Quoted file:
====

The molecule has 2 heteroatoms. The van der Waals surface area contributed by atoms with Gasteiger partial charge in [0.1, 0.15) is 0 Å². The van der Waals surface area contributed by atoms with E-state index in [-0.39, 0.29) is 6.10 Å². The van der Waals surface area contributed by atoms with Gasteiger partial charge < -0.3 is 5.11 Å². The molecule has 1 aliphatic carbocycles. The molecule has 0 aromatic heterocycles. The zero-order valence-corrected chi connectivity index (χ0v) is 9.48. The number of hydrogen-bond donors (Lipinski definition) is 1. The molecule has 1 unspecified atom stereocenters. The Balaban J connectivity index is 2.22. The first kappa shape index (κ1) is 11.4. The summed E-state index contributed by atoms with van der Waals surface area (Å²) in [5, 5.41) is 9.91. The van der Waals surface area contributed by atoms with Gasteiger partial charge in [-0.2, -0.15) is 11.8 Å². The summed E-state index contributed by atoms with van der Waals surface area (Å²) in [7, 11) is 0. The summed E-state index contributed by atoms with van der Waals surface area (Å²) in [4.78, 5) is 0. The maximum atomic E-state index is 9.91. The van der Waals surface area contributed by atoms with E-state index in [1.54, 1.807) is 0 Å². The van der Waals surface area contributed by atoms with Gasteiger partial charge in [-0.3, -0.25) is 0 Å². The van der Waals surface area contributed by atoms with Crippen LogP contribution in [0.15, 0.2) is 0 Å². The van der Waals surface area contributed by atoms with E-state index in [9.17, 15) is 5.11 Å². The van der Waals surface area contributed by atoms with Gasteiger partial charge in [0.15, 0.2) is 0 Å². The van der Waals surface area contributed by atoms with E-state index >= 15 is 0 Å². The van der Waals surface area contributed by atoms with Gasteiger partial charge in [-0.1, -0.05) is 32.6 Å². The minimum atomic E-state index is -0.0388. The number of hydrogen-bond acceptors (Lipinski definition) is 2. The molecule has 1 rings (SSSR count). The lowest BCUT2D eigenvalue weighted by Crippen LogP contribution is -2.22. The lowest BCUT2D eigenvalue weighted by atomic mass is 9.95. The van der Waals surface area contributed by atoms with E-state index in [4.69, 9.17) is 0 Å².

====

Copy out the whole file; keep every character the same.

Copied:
The molecule has 2 heteroatoms. The van der Waals surface area contributed by atoms with Gasteiger partial charge in [0.1, 0.15) is 0 Å². The van der Waals surface area contributed by atoms with E-state index in [-0.39, 0.29) is 6.10 Å². The van der Waals surface area contributed by atoms with Gasteiger partial charge < -0.3 is 5.11 Å². The molecule has 1 aliphatic carbocycles. The molecule has 0 aromatic heterocycles. The zero-order valence-corrected chi connectivity index (χ0v) is 9.48. The number of hydrogen-bond donors (Lipinski definition) is 1. The molecule has 1 unspecified atom stereocenters. The Balaban J connectivity index is 2.22. The first kappa shape index (κ1) is 11.4. The summed E-state index contributed by atoms with van der Waals surface area (Å²) in [5, 5.41) is 9.91. The van der Waals surface area contributed by atoms with Gasteiger partial charge in [-0.2, -0.15) is 11.8 Å². The summed E-state index contributed by atoms with van der Waals surface area (Å²) in [7, 11) is 0. The summed E-state index contributed by atoms with van der Waals surface area (Å²) in [4.78, 5) is 0. The maximum atomic E-state index is 9.91. The van der Waals surface area contributed by atoms with E-state index in [1.54, 1.807) is 0 Å². The van der Waals surface area contributed by atoms with Gasteiger partial charge in [-0.3, -0.25) is 0 Å². The van der Waals surface area contributed by atoms with Crippen LogP contribution in [0.15, 0.2) is 0 Å². The van der Waals surface area contributed by atoms with E-state index in [9.17, 15) is 5.11 Å². The van der Waals surface area contributed by atoms with Gasteiger partial charge in [0.15, 0.2) is 0 Å². The van der Waals surface area contributed by atoms with E-state index >= 15 is 0 Å². The van der Waals surface area contributed by atoms with Gasteiger partial charge in [-0.1, -0.05) is 32.6 Å². The minimum atomic E-state index is -0.0388. The number of hydrogen-bond acceptors (Lipinski definition) is 2. The molecule has 1 rings (SSSR count). The lowest BCUT2D eigenvalue weighted by Crippen LogP contribution is -2.22. The lowest BCUT2D eigenvalue weighted by atomic mass is 9.95. The van der Waals surface area contributed by atoms with E-state index in [4.69, 9.17) is 0 Å².